All Scripture is breathed out by God and profitable for teaching, for reproof, for correction, and for training in righteousness, that the man of God may be competent, equipped for every good work.  -2 Timothy 3:16-17

Most Christians have heard of the term “spiritual discipline” which usually conjures up thoughts of hours alone meditating on Scripture and praying. Growing up, I had a  Sunday School teacher who would call my house in the middle of the week to ask how my Bible reading was going. I was around twelve years old and was too busy dancing to Britney Spears to have time to read my Bible.

Thankfully, Caller ID existed and I dodged her calls… only answering every fourth time so she wouldn’t think I was a total heathen. I was shamed into reading my Bible so, I didn’t do it for God or myself but out of fear of what people thought.

Later on, I learned to ask: Who was I reading the Bible for? Was it for those bible study leaders who would “check up” up on me? Was it to better myself? Or was it for God’s acceptance?

It was none of those things.

My Bible reading time was for me to know more of God’s character and allow the knowledge of Him to fill me with worship.

God was changing me through the time I spent getting to know him in his Word. He became  my motivation for reading the Bible.

Recently though, I found myself once again muddled in my motivation for reading the  Bible. It had become about feeding myself again FOR the benefit of ME. Can I read my Bible just enough so that people will think well of me? My son is just a baby but doesn’t he need to witness that my faith is important to me? Me. Me. Me. How does God Word’s benefit me and people’s perceptions of me?

Graciously, the Spirit entered and shifted my perception and my heart towards God’s view of my time spent in the Bible.

Here’s how it happened: on a recent Wednesday night, a sweet friend asked our community to pray for her time spent in God’s Word. I thought to myself, “This is a classic request. We all need extra encouragement in spending time with the Bible. But, this will probably help her reach a new level of depth in her relationship with God.”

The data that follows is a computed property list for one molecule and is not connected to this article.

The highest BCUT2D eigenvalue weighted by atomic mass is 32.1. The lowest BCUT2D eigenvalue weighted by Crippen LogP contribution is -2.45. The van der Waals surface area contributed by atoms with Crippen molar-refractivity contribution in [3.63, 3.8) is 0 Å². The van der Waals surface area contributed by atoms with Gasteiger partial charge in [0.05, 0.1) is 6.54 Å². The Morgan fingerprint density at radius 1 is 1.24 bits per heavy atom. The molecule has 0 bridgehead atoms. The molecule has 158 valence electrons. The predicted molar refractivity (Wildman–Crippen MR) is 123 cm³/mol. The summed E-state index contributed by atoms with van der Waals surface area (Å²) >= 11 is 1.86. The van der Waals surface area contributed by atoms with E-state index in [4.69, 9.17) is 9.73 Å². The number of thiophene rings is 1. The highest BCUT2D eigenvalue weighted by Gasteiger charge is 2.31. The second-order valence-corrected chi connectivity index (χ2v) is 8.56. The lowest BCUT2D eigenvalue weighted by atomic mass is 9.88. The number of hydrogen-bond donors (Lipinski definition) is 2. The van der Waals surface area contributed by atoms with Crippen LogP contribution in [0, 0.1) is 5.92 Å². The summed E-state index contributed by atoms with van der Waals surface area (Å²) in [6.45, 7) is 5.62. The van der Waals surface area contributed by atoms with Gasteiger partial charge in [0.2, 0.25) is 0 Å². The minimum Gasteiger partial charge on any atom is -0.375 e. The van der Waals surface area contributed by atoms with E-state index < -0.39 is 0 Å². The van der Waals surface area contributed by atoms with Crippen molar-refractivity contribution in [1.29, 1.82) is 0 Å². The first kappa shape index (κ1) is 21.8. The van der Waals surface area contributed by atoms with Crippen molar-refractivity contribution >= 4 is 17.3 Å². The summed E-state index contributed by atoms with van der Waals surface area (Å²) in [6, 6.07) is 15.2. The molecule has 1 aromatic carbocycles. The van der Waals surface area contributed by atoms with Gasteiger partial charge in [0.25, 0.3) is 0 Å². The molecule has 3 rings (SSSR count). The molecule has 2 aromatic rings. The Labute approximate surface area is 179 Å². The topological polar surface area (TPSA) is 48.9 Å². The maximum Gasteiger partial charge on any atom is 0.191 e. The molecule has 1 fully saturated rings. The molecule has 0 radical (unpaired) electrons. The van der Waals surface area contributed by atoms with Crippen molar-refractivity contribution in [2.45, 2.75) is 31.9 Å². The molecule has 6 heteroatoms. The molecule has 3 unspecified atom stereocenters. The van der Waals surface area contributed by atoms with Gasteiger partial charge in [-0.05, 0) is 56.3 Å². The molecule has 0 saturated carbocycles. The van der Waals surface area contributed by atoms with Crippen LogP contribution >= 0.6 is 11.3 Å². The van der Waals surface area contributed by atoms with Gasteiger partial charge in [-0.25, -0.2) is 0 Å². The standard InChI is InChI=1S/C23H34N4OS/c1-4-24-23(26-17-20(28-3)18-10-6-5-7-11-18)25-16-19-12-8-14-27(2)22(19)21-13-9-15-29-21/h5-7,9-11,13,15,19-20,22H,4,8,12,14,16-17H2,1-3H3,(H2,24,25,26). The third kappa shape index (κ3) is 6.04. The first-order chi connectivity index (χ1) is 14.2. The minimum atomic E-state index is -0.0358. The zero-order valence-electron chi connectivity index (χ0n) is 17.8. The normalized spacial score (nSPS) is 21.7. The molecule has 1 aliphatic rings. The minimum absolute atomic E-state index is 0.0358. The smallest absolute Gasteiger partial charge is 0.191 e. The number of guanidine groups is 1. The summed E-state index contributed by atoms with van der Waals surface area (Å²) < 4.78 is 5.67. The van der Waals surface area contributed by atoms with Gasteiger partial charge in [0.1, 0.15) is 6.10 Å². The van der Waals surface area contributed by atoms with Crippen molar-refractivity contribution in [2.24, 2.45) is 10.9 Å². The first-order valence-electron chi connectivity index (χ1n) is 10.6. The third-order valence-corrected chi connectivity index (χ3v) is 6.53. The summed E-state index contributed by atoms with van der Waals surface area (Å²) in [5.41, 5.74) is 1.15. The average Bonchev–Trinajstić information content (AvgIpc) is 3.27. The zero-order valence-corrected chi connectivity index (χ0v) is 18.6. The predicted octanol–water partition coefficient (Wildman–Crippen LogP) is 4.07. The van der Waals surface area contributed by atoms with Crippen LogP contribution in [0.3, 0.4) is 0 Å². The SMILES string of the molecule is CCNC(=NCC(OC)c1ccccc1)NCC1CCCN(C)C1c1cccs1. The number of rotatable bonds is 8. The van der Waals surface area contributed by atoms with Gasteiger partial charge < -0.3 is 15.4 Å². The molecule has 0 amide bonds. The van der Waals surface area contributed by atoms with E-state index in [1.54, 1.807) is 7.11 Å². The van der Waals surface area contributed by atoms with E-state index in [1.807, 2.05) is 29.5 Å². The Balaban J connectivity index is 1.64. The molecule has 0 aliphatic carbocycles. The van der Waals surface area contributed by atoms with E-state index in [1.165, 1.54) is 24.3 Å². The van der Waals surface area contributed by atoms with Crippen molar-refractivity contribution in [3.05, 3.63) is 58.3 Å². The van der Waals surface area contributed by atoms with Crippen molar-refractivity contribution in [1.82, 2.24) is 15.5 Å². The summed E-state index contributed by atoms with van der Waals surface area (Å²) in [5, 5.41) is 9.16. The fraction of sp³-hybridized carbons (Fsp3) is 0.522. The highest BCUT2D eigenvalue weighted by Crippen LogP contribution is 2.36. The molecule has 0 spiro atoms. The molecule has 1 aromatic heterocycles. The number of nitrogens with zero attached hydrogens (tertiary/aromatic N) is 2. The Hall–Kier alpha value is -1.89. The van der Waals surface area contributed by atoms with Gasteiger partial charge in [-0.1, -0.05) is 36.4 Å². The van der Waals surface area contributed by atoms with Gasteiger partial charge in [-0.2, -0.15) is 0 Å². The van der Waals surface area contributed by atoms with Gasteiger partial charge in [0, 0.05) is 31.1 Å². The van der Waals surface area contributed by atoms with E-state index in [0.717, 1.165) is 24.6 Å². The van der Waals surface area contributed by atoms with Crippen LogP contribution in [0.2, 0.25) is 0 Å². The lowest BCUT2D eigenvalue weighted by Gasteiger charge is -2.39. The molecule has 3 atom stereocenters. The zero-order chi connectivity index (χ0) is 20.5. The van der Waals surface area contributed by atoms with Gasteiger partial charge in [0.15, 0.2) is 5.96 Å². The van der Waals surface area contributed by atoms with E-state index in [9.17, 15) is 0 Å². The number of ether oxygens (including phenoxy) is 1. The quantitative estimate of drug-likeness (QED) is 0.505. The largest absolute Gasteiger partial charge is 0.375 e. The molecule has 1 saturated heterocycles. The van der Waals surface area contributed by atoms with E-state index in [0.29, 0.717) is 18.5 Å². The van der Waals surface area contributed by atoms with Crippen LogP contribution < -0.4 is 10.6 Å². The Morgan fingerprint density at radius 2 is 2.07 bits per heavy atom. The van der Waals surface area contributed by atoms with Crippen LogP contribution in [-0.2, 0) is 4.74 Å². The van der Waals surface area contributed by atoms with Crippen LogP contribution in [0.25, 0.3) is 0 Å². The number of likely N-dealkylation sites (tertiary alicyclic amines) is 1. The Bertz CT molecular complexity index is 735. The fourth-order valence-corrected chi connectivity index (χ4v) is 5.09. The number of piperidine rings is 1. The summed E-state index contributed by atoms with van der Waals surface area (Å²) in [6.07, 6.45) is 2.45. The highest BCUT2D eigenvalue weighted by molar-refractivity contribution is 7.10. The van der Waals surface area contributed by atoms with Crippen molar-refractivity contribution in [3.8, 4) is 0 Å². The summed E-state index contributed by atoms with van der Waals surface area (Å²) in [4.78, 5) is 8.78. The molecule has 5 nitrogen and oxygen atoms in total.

Yet, my friend continued, “How can I be a great friend if I am not reading God’s Word? I am here to serve my friendships by building them up and encouraging them with God’s truth.”

If I am not reading my Bible, I am unequipped to serve my friends.

She was referring to Ephesians 4:29 “Let no unwholesome word proceed from your mouth, but only such a word as is good for edification according to the need of the moment, so that it will give grace to those who hear” (NASB).

I love that this translation uses “word” to describe what should be coming out of our mouths. The Word of God is something we need to invest in so that our mouths can use His Word to speak goodness and encouragement to our people. The Bible is a starting point for filling our souls in preparation to serve others- without it our friendships in His name aren’t grounded in knowing Him first.It’s hard to share the love of God when we don’t know him well.

I am always looking for ways to love my friends, family and neighbors with sweet gifts, celebrations or time spent together. But maybe what I really should be doing is spending time in God’s Word, writing it on my heart so I can speak truth over others to “equip them for every good work.” Then I can show them the best gift I can possibly give them: God’s grace through His truth.

I want to go deeper with God. I want to know Him and be satisfied by Him. Yet, not for my benefit but for the benefit of a community that knows and can live righteous lives for God’s glory.

Questions for Your Community:

What are your motivations for reading the Bible?

What are some rhythms you can create for daily Bible reading and reflection?

How can you make Bible reading/instructing a characteristic of your community?


This week, see how you can encourage, advise, or instruct your friends with Scripture before you jump in with your own thoughts and ideas.